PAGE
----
3. They are going to release Special edition and MK upgrades for the next decade. Its like Roland’s Aria line if every device was a rebuilt TR-8. Next thing I forsee is something small, portable, lightweight with the mpc software minus a few plugins. MPC Mini. Calling it now.

  4. there are many versions of this they should come out with 1 every 10 years make it great and as the randy man says make a mini one every 5 years . too many , its luster is no more

  5. My MPC LIVE II is my favorite tool I’ve ever owned. It doesn’t make samples sound instantly perfect like my MPC3000 did or nudge and swing quite the same,but it entices me to make music like none other

  6. Most people posting hater comments here have probably never tested an MPCX. Never felt the knob/pad/button/screen quality of these units. It’s lot like the government is taxing you additionally. You don’t have to buy one if you don’t want to. But if you do, you will find that no other gear in the market is half as powerful as the recent MPC range (one, live, x). But as always, haters gonna hate.

  7. I have a love/hate relationship with my MPC Live. On the one hand, it’s an incredibly powerful standalone device. I spent a lot of time learning it…and upgrading it. On the other hand, I always get bogged down by something about it, it just doesn’t do easily what I want to do. I think it’s at its best when one uses it as their main device for hip hop or similar simple loop-based music.

    1. That’s why I sold my MPC One, despite some amazing creative tools I would always get bigged down in some seemingly basic function, that and no live functionality where I could mix and mute tracks on the fly.
      I am currently using a Novation Circuit Tracks and couldn’t be happier. Yes it’s can do less but the workflow is so simple and intuitive it more than fills the sampler gap in my setup.

  8. There are two guaranteed moments with almost any piece of high-end technology: the one where you scream upon seeing it and go “AAAHH!! THAT’S *THE ONE*!!” and the one where you eventually throw it from a balcony, screaming “AAAHH!! DIE YOU $#@!, DIE!!”

  9. I have a pair of OG Lives and a Force. I really like the Akai workflow, sampling, and ease of file export. They get me thinking and working differently and coming up with things I otherwise would not have. These are deep and fun machines, but remember that you only need to go as deep as you need to go. If you have a few synths and want to only use your MPC for sequencing and dropping a few samples in like back in the day, you don’t need to worry about the built in synths, etc. I’ve used my Kronoses since they came out but I’ve never gotten too deep into Karma or the sequencer, or the STR-1 engine. I use it for what I need and ignore what I don’t.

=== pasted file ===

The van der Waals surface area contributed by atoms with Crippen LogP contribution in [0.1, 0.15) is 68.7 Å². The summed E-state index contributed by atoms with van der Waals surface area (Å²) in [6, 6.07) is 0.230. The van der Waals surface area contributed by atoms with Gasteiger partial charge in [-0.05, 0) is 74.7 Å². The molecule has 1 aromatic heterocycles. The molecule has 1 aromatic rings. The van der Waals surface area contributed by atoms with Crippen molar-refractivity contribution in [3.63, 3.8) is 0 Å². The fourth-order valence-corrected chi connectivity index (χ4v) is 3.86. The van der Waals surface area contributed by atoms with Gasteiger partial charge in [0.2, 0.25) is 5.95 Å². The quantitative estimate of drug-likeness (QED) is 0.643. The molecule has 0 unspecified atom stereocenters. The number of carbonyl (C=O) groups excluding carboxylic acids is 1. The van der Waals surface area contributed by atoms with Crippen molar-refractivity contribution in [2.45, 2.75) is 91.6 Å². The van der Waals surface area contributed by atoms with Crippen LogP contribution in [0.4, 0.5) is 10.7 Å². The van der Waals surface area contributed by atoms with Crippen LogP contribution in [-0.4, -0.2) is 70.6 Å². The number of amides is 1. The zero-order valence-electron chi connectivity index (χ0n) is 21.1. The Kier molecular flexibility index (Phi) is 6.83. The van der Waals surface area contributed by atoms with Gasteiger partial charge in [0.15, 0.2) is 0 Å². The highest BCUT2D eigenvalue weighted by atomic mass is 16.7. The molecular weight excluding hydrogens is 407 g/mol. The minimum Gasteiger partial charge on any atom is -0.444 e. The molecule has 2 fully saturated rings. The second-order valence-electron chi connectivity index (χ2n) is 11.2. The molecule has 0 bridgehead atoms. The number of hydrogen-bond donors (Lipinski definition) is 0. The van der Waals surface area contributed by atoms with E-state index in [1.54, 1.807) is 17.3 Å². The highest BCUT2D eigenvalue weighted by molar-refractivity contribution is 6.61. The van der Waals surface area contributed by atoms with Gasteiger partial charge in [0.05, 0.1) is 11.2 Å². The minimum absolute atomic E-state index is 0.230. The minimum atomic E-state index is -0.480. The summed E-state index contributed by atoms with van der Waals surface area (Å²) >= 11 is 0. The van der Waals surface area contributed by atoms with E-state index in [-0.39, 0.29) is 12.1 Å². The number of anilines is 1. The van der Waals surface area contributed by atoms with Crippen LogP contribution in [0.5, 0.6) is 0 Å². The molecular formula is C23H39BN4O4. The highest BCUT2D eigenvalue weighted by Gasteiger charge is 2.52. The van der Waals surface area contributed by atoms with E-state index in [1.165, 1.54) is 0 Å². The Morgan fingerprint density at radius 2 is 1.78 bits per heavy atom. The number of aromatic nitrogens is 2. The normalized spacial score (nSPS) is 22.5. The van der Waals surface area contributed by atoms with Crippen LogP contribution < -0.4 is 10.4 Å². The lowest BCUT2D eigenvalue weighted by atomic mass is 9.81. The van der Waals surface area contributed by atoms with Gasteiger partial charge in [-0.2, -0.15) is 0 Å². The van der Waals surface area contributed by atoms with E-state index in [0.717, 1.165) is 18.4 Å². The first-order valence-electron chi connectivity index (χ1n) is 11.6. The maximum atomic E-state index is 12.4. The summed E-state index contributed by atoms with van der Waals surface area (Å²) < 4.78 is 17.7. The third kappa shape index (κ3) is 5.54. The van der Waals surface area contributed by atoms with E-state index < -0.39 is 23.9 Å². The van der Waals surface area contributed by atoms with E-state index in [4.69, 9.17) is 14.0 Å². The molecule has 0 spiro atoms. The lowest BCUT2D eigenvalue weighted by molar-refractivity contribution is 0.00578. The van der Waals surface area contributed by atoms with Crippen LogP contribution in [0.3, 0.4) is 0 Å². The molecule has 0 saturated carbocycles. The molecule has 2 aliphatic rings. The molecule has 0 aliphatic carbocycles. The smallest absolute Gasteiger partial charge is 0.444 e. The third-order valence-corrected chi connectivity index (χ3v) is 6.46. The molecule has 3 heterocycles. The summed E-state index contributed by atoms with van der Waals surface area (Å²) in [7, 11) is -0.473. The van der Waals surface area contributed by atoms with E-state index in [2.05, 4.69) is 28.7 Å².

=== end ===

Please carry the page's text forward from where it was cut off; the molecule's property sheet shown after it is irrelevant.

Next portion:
10. I was thinking of buying one – transferring songs that I made years ago and making new style versions of them. But memory is a problem. As far as the originals some people say you have 20 minutes of recording (X, One, etc). The same problem is with the sampler on the Roland Fantom. If anyone has a legitimate solution – besides purchasing a $2500 unit, it would great to hear suggestions.

  11. These underpowered machines are so far away from the fast workflow and killer stability of the original MPCs, they should be called something else. Fiddly OS with far too much reliance on screen touches, second rate sounds and specs. With an ipad you can sit comfortably and use more than one source for sounds and a controller of choice. With pc you can do great songs in the box. This all-in-one solution falls between two chairs for me, even my phone has better specs and selection of synths and fx. Paired with a dongle and a Zoom recorder it can run in circles around these plastic boxes that will become abandoned in a couple of years anyways. Only use case i would consider this for is a big hw studio just running midi/cv. Even then id take a 1000 with JJOS come to think about it.